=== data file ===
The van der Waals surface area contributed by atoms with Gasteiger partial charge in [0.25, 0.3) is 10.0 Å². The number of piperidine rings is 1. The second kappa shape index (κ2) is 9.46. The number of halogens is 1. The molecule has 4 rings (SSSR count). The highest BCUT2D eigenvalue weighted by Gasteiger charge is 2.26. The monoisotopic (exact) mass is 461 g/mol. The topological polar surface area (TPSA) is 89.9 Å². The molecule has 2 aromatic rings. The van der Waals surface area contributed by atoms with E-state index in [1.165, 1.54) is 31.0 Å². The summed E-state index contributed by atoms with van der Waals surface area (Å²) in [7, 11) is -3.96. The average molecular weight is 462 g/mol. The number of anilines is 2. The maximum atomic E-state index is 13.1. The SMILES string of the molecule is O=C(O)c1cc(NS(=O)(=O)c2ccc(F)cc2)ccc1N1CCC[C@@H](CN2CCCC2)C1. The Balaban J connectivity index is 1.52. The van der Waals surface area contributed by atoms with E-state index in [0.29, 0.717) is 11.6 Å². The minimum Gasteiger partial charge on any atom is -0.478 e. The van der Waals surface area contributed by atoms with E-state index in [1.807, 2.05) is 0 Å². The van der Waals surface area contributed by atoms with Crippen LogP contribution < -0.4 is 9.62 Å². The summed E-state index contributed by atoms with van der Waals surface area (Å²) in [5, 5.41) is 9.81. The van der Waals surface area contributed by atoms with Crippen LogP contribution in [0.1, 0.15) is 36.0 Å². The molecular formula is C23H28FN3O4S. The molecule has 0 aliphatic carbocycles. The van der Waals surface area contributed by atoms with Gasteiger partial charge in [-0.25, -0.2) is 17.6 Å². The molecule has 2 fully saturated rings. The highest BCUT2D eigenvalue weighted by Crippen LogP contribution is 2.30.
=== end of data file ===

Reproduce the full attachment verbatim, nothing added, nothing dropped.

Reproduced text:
The van der Waals surface area contributed by atoms with Gasteiger partial charge in [0.25, 0.3) is 10.0 Å². The number of piperidine rings is 1. The second kappa shape index (κ2) is 9.46. The number of halogens is 1. The molecule has 4 rings (SSSR count). The highest BCUT2D eigenvalue weighted by Gasteiger charge is 2.26. The monoisotopic (exact) mass is 461 g/mol. The topological polar surface area (TPSA) is 89.9 Å². The molecule has 2 aromatic rings. The van der Waals surface area contributed by atoms with E-state index in [1.165, 1.54) is 31.0 Å². The summed E-state index contributed by atoms with van der Waals surface area (Å²) in [7, 11) is -3.96. The average molecular weight is 462 g/mol. The number of anilines is 2. The maximum atomic E-state index is 13.1. The SMILES string of the molecule is O=C(O)c1cc(NS(=O)(=O)c2ccc(F)cc2)ccc1N1CCC[C@@H](CN2CCCC2)C1. The Balaban J connectivity index is 1.52. The van der Waals surface area contributed by atoms with E-state index in [0.29, 0.717) is 11.6 Å². The minimum Gasteiger partial charge on any atom is -0.478 e. The van der Waals surface area contributed by atoms with E-state index in [1.807, 2.05) is 0 Å². The van der Waals surface area contributed by atoms with Crippen LogP contribution < -0.4 is 9.62 Å². The summed E-state index contributed by atoms with van der Waals surface area (Å²) in [5, 5.41) is 9.81. The van der Waals surface area contributed by atoms with Crippen LogP contribution in [0.1, 0.15) is 36.0 Å². The molecular formula is C23H28FN3O4S. The molecule has 0 aliphatic carbocycles. The van der Waals surface area contributed by atoms with Gasteiger partial charge in [-0.25, -0.2) is 17.6 Å². The molecule has 2 fully saturated rings. The highest BCUT2D eigenvalue weighted by Crippen LogP contribution is 2.30.